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38
Communication Complexity in a 3Computer Model
, 1996
"... It is proved that the probabilistic communication complexity of the identity function in a 3computer model is O(√n). ..."
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Cited by 16 (1 self)
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It is proved that the probabilistic communication complexity of the identity function in a 3computer model is O(√n).
The rank and size of graphs
 J. of Graph Theory
, 1996
"... We show that the number of points with pairwise different sets of neighbors in a graph is O(2 r/2) where r is the rank of the adjacency matrix. We also give an example that achieves this bound. 1 ..."
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Cited by 15 (0 self)
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We show that the number of points with pairwise different sets of neighbors in a graph is O(2 r/2) where r is the rank of the adjacency matrix. We also give an example that achieves this bound. 1
Competitive Paging And DualGuided OnLine Weighted Caching And Matching Algorithms
, 1991
"... This thesis presents research done by the author on competitive analysis of online problems. An online problem is a problem that is given and solved one piece at a time. An online strategy for solving such a problem must give the solution to each piece knowing only the current piece and preceding ..."
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Cited by 13 (0 self)
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This thesis presents research done by the author on competitive analysis of online problems. An online problem is a problem that is given and solved one piece at a time. An online strategy for solving such a problem must give the solution to each piece knowing only the current piece and preceding pieces, in ignorance of the pieces to be given in the future. We consider online strategies that are competitive (guaranteeing solutions whose costs are within a constant factor of optimal) for several combinatorial optimization problems: paging, weighted caching, the kserver problem, and weighted matching. We introduce variations on the standard model of competitive analysis for paging: allowing randomization, allowing resourcebounded lookahead, and loose competitiveness, in which performance over a range of fast memory sizes is considered and noncompetitiveness is allowed provided the fault rate is insignificant. Each variation leads to substantially better competitive ratios. We prese...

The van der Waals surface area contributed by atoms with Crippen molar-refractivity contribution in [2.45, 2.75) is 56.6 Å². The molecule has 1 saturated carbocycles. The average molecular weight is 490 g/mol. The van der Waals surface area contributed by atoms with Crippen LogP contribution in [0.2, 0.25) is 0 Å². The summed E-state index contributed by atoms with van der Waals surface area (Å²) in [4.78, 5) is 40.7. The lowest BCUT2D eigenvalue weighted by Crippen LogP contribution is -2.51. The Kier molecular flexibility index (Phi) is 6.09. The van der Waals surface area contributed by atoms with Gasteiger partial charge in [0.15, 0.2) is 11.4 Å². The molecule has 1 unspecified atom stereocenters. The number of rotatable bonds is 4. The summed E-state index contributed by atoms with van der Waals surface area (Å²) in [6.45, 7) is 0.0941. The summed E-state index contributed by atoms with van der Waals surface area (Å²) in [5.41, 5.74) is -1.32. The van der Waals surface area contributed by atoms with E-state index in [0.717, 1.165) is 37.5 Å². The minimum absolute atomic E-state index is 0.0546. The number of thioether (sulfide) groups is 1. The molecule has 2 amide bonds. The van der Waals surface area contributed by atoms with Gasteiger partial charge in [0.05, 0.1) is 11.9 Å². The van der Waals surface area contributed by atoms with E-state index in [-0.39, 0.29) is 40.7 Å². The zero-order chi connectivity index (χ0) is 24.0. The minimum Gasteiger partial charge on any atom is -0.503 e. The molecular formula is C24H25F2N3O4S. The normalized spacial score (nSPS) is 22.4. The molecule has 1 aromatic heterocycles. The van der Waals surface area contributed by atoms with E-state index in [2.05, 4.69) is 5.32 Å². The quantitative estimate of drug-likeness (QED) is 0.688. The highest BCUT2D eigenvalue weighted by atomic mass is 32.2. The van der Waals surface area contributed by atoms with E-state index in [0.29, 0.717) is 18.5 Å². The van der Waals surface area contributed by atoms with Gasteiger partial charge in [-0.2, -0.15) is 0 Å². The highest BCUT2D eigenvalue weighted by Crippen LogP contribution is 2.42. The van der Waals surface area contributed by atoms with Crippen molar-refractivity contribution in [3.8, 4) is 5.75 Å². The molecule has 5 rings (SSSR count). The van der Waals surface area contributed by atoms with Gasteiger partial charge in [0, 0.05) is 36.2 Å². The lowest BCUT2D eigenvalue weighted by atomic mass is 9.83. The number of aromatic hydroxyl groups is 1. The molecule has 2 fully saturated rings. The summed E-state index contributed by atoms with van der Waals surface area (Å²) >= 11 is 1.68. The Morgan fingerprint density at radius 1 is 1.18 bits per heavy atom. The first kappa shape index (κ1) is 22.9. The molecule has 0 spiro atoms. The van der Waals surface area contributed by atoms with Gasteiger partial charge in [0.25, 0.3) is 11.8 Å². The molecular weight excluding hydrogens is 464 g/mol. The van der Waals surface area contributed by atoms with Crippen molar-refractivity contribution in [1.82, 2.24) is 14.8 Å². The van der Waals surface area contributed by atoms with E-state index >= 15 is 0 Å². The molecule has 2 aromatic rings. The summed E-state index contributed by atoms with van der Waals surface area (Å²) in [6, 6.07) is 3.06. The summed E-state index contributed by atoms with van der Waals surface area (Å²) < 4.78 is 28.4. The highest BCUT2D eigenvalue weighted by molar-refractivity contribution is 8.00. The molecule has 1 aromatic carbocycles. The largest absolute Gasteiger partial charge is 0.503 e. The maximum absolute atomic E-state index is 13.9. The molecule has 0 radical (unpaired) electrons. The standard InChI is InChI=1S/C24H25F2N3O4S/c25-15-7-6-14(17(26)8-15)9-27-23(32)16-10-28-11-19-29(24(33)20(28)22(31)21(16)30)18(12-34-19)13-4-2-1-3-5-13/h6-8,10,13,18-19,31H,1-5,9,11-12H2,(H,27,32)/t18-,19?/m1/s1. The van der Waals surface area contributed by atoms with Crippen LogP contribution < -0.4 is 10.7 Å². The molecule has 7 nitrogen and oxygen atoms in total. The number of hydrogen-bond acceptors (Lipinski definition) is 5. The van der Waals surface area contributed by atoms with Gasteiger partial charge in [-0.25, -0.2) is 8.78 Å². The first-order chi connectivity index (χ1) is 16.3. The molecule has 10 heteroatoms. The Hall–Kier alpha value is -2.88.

Scaling bounds for function computation over large networks
 in Information Theory, IEEE Intl. Symposium on
, 2007
"... Abstract — We develop order bounds on the refresh rate of computing two classes of functions over large multihop sensor networks – namely, typethreshold (e.g. max) and typesensitive functions (e.g. average). The refresh rate quantifies how often the function can be recomputed with new data at se ..."
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Abstract — We develop order bounds on the refresh rate of computing two classes of functions over large multihop sensor networks – namely, typethreshold (e.g. max) and typesensitive functions (e.g. average). The refresh rate quantifies how often the function can be recomputed with new data at sensor nodes. We first show that for typethreshold functions optimal refresh rate of Θ(1) is possible over networks whose connectivity graphs have finite degree. Next, even for a simple representative typesensitive function, we show that the maximum refresh rate that can be achieved in a wide class of networks of n nodes with any multihop digital communication scheme is at most Θ(1 / log n), if the goal is to compute the function with deterministic guarantees. On the other hand, we show that relaxing the requirements to allow probabilistic guarantees enables a refresh rate of Θ(1) over any graph with bounded degree and a refresh rate of Θ(1/log log n) for random planar networks. Further, for such networks operating over an AWGN channel with signal power pathloss, we show that even refresh rate of Θ(1) can be achieved with vanishing distortion when the power pathloss exponent is strictly less than 4. Thus, relaxing deterministic computation guarantees to probabilistic requirements enables sizeable improvement in refresh rates. I.
Lower Bounds for Fundamental Geometric Problems
 IN 5TH ANNUAL EUROPEAN SYMPOSIUM ON ALGORITHMS (ESA'97
, 1996
"... We develop lower bounds on the number of primitive operations required to solve several fundamental problems in computational geometry. For example, given a set of points in the plane, are any three colinear? Given a set of points and lines, does any point lie on a line? These and similar question ..."